TV on the Radio return to live show after death of bassist and geographical spread
- The List
- 13 June 2011
New York group take 4th album Nine Types of Light on the road
TV on the Radio have returned to the road just months after the death of their bassist, but the tour finds them far from defeated, writes David Pollock
A little over two months ago this show had ‘cancelled’ written all over it, and nobody would have grudged TV On the Radio their right. On 20th April this year, the Brooklyn-formed quintet’s bassist, Gerard Smith, died of lung cancer. The sad news came little more than a month after it was announced that Smith (whom conflicting reports state was either 34 or 36) would be taking a leave of absence to fight the illness, and a mere eight days after the release of the group’s latest album, Nine Types of Light.
Those who seek reason or explanation in such random acts of tragedy might consider the band’s decision to carry on with their world tour a conscious act of defiant solidarity, while the pragmatic may just believe that halting one of the world’s larger alternative juggernauts would have been impractical even in such dire circumstances. Either way – and after the rescheduling of a few dates in the immediate aftermath and a short but poignant statement that said, ‘We will miss him terribly’ – TVOTR returned to the road.
The new album, their fourth LP since 2004’s studio debut Desperate Youth, Blood Thirsty Babes, was meant to be a resurgent comeback for a band that had reached a plateau of mainstream acceptance with 2008’s Dear Science. Even before events gave the record a whole new context, however, it wasn’t quite working out like that. Founder members David Sitek and Tunde Adebimpe, who had shepherded the group from the early lo-fi post-punk (as many bands from Brooklyn tend to be labelled) of debut self-release OK Calculator to the Letterman-appearing, Breaking Bad-soundtracking anthemics of Dear Science, were now living on opposite sides of the United States.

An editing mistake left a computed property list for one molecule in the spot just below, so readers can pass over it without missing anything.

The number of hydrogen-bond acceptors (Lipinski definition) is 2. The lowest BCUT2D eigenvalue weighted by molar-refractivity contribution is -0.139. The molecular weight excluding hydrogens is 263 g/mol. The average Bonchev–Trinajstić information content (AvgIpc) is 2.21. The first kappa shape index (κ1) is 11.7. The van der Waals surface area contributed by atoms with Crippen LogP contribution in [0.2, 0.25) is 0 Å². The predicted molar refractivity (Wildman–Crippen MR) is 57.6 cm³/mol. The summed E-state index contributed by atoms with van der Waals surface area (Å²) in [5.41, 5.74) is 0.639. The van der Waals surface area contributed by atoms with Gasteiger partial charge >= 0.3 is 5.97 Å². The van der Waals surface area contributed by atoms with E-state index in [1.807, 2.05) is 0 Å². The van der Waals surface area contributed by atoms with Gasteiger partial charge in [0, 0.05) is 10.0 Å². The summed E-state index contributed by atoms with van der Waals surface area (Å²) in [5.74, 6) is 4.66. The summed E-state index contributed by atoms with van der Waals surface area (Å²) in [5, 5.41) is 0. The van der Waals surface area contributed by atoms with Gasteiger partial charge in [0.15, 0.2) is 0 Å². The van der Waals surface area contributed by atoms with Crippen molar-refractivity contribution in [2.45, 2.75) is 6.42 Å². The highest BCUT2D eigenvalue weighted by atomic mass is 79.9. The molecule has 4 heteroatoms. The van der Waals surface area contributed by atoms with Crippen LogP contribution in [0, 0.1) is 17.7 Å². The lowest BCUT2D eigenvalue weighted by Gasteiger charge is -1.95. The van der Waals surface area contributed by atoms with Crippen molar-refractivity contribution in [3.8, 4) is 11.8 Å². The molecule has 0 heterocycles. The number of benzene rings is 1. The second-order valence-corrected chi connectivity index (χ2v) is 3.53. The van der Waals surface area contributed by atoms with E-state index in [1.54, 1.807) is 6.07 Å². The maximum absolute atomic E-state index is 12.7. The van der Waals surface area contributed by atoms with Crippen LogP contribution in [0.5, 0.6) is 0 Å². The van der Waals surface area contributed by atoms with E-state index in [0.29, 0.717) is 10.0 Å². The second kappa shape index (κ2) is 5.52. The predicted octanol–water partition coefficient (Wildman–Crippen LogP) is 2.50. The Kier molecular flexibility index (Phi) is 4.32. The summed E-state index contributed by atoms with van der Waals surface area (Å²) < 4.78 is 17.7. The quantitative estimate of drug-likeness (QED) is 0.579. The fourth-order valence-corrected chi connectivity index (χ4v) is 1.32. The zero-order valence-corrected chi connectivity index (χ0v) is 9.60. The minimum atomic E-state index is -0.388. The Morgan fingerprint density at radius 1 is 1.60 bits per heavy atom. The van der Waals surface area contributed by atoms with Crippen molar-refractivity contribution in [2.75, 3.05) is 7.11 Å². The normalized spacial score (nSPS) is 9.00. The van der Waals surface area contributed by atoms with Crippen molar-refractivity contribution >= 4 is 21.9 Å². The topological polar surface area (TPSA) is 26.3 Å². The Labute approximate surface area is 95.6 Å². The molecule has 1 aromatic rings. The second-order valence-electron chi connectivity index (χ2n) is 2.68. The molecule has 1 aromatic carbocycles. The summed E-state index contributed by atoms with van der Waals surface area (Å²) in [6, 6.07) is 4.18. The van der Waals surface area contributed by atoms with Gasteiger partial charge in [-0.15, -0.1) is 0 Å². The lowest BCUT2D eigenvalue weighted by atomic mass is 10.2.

As much as their living arrangements had diverged, so had their musical directions. During a year away from the band, both men worked on side projects (Adebimpe actually contributing to Sitek’s Maximum Balloon, alongside David Byrne and Karen O), as did third key member Kyp Malone, while Smith and drummer Jaleel Bunton awaited TVOTR’s regrouping. However, still beleaguered by the memory of a Dear Science tour, which he described to The Guardian’s Rob Fitzpatrick shortly before the new record’s release as like ‘going to war, or being in prison’, Adebimpe found the eventual Beverley Hills recording sessions for the album to be ‘like some corporate suicide mission’.
In the end, the record isn’t so much one that systematically destroys all the mainstream goodwill they’ve built up as one that stoically steers clear of pandering for the sake of getting ahead. Where they could have turned into U2, Sitek in particular seems to remain obsessed with throwing genres at the wall almost as he thinks of them, a technique which occasionally makes for a challenging listen and often resolves itself into new and unique sounds. On Nine Types of Light, New Wave stumbles into hip hop, which careens into Prince-style funk and glossy 80s MOR production values, and everything just about manages to stay upright.
The band haven’t spoken publically since Smith’s death, beyond that statement and an appearance on Jay Leno’s show to play ‘Will Do’ without a replacement bassist at all, so what they’re feeling has gone unreported. It’s pretty obvious what their emotions might be, of course, but where they go beyond this tour is currently anyone’s guess. The Orange County Register noted of a recent date that the band seemed ‘visibly amped’ and ‘anything but downtrodden and defeated’: hopefully that energy propels them into a shared and productive future once more.
TV On the Radio play the ABC, Glasgow, Tue 28 Jun. The album Nine Types of Light is out now (Fiction Records).